Monday, May 25, 2009

I told you I'm a Reader, not a Writer

The Rules: (This story virus comes to me from Harriet)

Here’s what I would like to do. I want to create a story that branches out in a variety of different, unexpected ways. I don’t know how realistic it is, but that’s what I’m aiming for. Hopefully, at least one thread of the story can make a decent number of hops before it dies out.

If you are one of the carriers of this story virus (i.e. you have been tagged and choose to contribute to it), you will have one responsibility, in addition to contributing your own piece of the story: you will have to tag at least one person that continues your story thread. So, say you tag five people. If four people decide to not participate, it’s okay, as long as the fifth one does. And if all five participate, well that’s five interesting threads the story spins off into.

Not a requirement, but something your readers would appreciate: to help people trace your own particular thread of the narrative, it will be helpful if you include links to the chapters preceding yours.”

The Story

The ground crunched beneath my feet. Besides my noisy footsteps, I heard only the sound of the gentle crackling fire behind me. Its faint orange light lazily revealed my immediate surroundings. Beyond the glow, there was total blackness. I whistled. I took the small rock I had been carrying and whipped it away from me, expecting a thud, crack or plop — but a soft yelp of a cry answered. (Splotchy)

“Crap! I forgot all about Monster,” I realized. “I must be drunker than I thought,” I spoke aloud to no one in particular, though an owl answered my drunken slur. Ever since my neighbors have been giving me grief for the way Monster chases their cats and poops in their lawn, I haven’t felt comfortable staying in my house. I’m pretty sure my landlady is thinking about evicting me, so I’ve decided to lay low for a while.

To the surprise of no one… (Freida Bee)

The night turned darker. A storm blew in. It was, in fact, a dark and stormy night. Too drunk to worry about Monster’s rock-inflicted head wound, I stumbled back to the campfire, where I found the ghosts of John Fante and Charles Bukowski roasting hot dogs, drinking whiskey and singing sad songs about women. The ghost of Fante whispered in my ear, tales of love and loss, and I found myself walking slowly down the trail to the river, where I suddenly found myself…(Lass)

Falling down an embankment. Instead of rolling into the river, I landed on what felt like a raft. I crawled around it, the storm pelting down on me, adhering my thin clothes to my body like a second, very wet, skin, and discovered that it was indeed a raft. I could feel the huge humps of the logs (smooth and barkless, unlike Monster, the cur!) that had been lashed together with a waxy hemp. A pretty decent job, from the looks of it. Not that I could see anything; the storm had rendered the night blacker than the farthest corner of a monster-filled closet. If I could find where it was tethered to the shore, I could cut it loose, leave this place and all these drunken hallucinations for good. Hell, I could even…..(FreshHell)

…float all the way down to New Orleans! I chuckled softly to myself at the idea of floating all the way down river. I ran my hand over the raft. It seemed sturdy enough. The lashings were so tight I couldn’t even slide my fingernail underneath. The raft was made for real work. Maybe it wasn’t such a crazy idea. “But I’ll need a pole,” I said out loud. Monster whined from the top of the embankment. I scrambled off the raft and back up the steep slope. “C’mon, Monster!” He froze for a moment than followed my zigzag path back down the hill. I spotted a dead tree, not too tall, not too big around, I thought I could just about handle. I grabbed the trunk about shoulder height and leaned forward on it, walking my feet up the bottom of the trunk until I heard it crack and jumped off before I fell on it. It took some hard twisting and turning, but eventually I freed it. Dragging it down to the raft, I turned back to look at Monster, who was snapping at the branch end. “Laissez les bons temps roulez, Monster.” I picked him up and put him on the raft. He sniffed around for a minute, then walked around it three times and lay down right in the middle. I leaned my tree pole against the raft, felt around in the dark for the rafts’ tether, unhooked it, and climbed on, pulling the pole on behind me. I was suddenly very, very tired. “G’night, Monster,” I said, curling up next to dog’s warm body. He thumped his tail once before we were both asleep.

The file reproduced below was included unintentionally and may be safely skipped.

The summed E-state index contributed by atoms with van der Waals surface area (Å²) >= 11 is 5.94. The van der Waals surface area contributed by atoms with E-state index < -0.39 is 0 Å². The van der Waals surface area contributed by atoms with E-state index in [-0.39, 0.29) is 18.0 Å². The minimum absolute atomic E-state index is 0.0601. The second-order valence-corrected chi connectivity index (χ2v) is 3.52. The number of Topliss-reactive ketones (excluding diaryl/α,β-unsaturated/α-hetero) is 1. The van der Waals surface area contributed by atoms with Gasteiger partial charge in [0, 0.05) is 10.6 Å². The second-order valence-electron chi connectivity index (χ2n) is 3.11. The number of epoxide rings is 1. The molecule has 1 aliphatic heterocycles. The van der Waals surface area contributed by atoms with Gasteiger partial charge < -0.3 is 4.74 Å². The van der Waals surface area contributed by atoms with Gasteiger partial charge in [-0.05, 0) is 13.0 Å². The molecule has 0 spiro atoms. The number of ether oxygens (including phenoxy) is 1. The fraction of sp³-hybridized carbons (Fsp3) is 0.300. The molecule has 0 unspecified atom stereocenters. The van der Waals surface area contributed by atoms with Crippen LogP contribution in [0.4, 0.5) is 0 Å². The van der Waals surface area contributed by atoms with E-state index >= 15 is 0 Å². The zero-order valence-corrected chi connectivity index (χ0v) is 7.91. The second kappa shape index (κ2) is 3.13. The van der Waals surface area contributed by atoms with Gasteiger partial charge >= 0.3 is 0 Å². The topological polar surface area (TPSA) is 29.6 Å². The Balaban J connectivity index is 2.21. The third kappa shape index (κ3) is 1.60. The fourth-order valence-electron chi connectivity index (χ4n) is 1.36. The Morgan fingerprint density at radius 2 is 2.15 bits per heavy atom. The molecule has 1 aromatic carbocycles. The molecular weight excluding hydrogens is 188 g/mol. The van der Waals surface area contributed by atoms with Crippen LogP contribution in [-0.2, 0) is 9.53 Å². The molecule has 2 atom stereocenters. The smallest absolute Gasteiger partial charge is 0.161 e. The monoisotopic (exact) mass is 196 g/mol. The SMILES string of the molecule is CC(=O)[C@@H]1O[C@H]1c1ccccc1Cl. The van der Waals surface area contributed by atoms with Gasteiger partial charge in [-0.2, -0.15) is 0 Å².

It seemed like only a minute later when I was jolted out of my sleep by a loud crack. I opened my eyes and saw…(Harriet M. Welsch)

Monster, all 95 pounds of him, ascending into the sky at a very fast rate. Then I heard a second crack and felt a rushing wind all around until, WHACK! I landed against a metal grate. I felt Monster's coarse fur under one hand and then suddenly the wind died and we slid from the metal grate onto a smooth, warm surface. I looked up into the face of...uh, could it be? The face was unmistakably that of a young Elvis. "Greetings" he intoned. "Welcome to our ship. Come this way."

I followed his gyrating hips through a doorway and into... (Jeanne)

If you'd like to continue the story, leave your name in the comments and I'll add you to the list of prospective infamous authors here. I'll tag Readersguide and Lemming, in the hope that they have time and would enjoy writing another paragraph where I left off.

2 comments:

Harriet said...

Ha! Thanks for playing along!

thelass said...

Yours is the best yet!!